Cyber threats to rise in India, will affect rising digital economy: Report

EarlySalary

As India moves to a digital economy, cyber attacks are also increasing with rise in numbers of such incidents occurring in financial sector and banking systems in the last five years, a recent joint study by Assocham PwC said.

“Cyberattacks can deliver economic blows, derail India from its projected growth trajectory and worsen relations with our neighbours, unleashing a state of anarchy,” the report said.

India’s growth is opening up gaps, which can be exploited by the cyber attacks, added the report.

In the past few months, various cases of data breach have been reported, which raises a serious question on data safety.

Recently, Reliance Jio users’ data had been leaked by a website called magicapk.com. The site threw up data such as first and last name, e-mail id, mobile number, date of SIM card activation and which circle it was activated from.

Currently, India digital economy is $270 billion, will touch $1 trillion by 2023. India is third worst affected among 100 countries. According to another report, almost 74% of the organizations in India have not done a risk assessment including cyber security. India is one of the most infected countries in the world. We also have a very high rate of prevalence of piracy.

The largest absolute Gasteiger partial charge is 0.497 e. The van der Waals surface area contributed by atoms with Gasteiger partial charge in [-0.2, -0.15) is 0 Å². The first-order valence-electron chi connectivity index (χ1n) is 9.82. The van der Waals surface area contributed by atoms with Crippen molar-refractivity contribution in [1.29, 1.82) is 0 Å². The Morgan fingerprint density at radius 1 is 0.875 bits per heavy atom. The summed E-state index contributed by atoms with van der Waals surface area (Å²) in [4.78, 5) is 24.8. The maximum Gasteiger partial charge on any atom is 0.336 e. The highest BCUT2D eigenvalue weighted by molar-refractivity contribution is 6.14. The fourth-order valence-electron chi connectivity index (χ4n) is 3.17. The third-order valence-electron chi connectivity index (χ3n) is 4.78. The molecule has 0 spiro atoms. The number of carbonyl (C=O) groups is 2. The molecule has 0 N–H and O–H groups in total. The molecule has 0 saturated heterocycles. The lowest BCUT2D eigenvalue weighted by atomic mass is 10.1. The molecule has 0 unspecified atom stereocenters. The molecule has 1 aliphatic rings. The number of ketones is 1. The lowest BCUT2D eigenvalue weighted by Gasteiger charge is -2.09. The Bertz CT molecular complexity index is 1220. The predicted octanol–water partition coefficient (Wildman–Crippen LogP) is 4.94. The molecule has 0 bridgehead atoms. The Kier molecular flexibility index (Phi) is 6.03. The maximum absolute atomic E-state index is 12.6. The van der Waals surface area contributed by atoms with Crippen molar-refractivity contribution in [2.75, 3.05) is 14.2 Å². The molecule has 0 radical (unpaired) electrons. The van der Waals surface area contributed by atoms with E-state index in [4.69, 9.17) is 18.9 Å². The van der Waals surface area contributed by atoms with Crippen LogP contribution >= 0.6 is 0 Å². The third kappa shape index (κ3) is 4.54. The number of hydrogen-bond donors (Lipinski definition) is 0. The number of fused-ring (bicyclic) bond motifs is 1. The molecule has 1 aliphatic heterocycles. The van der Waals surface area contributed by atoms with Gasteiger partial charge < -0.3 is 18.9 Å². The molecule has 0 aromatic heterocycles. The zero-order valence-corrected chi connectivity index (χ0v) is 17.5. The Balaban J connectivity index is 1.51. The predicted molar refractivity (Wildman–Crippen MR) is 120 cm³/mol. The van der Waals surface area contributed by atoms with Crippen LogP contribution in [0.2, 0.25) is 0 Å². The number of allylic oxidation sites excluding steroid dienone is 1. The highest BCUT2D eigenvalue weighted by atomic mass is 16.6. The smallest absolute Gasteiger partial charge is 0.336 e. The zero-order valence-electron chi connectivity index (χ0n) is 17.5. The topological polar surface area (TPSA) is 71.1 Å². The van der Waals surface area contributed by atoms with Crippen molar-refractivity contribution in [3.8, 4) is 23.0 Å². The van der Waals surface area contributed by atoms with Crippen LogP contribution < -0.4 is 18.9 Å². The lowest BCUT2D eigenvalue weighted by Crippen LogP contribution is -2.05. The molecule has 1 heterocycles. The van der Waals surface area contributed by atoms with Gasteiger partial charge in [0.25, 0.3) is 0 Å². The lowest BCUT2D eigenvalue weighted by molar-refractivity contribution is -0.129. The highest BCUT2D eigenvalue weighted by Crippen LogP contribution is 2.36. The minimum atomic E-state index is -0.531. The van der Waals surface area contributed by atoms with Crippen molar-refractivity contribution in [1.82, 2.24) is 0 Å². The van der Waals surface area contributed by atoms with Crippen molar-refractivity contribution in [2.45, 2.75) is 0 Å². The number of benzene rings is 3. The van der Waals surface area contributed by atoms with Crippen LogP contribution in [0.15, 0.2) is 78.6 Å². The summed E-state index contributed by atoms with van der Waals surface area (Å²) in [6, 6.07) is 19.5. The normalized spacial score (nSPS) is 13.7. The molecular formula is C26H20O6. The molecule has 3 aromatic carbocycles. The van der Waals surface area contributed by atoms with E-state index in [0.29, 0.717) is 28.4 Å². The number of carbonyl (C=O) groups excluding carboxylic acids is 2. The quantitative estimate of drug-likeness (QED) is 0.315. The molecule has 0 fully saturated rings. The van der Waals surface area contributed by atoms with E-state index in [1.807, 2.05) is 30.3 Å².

Despite that, there has been minimum effort in this regard by the government.

India’s budgetary allocation towards cyber security was about Rs 42.2 crore in 2012-13, up 19% from Rs 35.45 crore in 2010-11 whereas US spend $658 million through department of homeland security and $93 million through US-CERT in 2013, according to the joint study brought out by Assocham and PwC.

At present people online have no control over their data, and in the absence of a privacy law in India.

As of now, the Indian IT act majorly specifies penalty to companies for failing to protect information, equipment, devices, computer, computer resource, communication device and information stored therein from unauthorized access, use, disclosure, disruption, modification or destruction. However, it does not specify any uniform data security guideline or policy.

This is high time that government should increase focus on critical infrastructure, collaborative effort from business organisations, training people even at primary level and creation of indigenous tools for building secure and cyber-resilient environment in the country.

 

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